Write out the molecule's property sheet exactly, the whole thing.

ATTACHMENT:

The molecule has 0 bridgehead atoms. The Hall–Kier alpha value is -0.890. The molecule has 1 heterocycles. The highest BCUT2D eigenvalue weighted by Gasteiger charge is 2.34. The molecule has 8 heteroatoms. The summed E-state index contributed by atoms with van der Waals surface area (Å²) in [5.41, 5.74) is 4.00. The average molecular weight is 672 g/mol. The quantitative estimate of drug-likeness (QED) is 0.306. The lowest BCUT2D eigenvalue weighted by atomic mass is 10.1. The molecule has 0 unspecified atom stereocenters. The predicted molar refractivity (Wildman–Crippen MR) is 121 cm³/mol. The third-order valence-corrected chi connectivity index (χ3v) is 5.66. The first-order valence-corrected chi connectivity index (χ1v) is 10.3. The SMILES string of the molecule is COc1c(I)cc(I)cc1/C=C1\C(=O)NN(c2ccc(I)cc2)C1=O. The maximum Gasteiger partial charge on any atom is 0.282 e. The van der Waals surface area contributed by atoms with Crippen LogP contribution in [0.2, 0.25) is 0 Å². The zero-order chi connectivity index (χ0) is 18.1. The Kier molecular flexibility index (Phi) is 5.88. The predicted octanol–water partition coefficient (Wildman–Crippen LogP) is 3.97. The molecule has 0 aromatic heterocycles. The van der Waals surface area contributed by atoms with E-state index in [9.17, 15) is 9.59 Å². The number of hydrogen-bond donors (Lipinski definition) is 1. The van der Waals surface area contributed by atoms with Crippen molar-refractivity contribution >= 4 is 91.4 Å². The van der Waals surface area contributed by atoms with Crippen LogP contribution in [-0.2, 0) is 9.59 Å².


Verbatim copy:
The molecule has 0 bridgehead atoms. The Hall–Kier alpha value is -0.890. The molecule has 1 heterocycles. The highest BCUT2D eigenvalue weighted by Gasteiger charge is 2.34. The molecule has 8 heteroatoms. The summed E-state index contributed by atoms with van der Waals surface area (Å²) in [5.41, 5.74) is 4.00. The average molecular weight is 672 g/mol. The quantitative estimate of drug-likeness (QED) is 0.306. The lowest BCUT2D eigenvalue weighted by atomic mass is 10.1. The molecule has 0 unspecified atom stereocenters. The predicted molar refractivity (Wildman–Crippen MR) is 121 cm³/mol. The third-order valence-corrected chi connectivity index (χ3v) is 5.66. The first-order valence-corrected chi connectivity index (χ1v) is 10.3. The SMILES string of the molecule is COc1c(I)cc(I)cc1/C=C1\C(=O)NN(c2ccc(I)cc2)C1=O. The maximum Gasteiger partial charge on any atom is 0.282 e. The van der Waals surface area contributed by atoms with Crippen LogP contribution in [0.2, 0.25) is 0 Å². The zero-order chi connectivity index (χ0) is 18.1. The Kier molecular flexibility index (Phi) is 5.88. The predicted octanol–water partition coefficient (Wildman–Crippen LogP) is 3.97. The molecule has 0 aromatic heterocycles. The van der Waals surface area contributed by atoms with E-state index in [9.17, 15) is 9.59 Å². The number of hydrogen-bond donors (Lipinski definition) is 1. The van der Waals surface area contributed by atoms with Crippen molar-refractivity contribution >= 4 is 91.4 Å². The van der Waals surface area contributed by atoms with Crippen LogP contribution in [-0.2, 0) is 9.59 Å².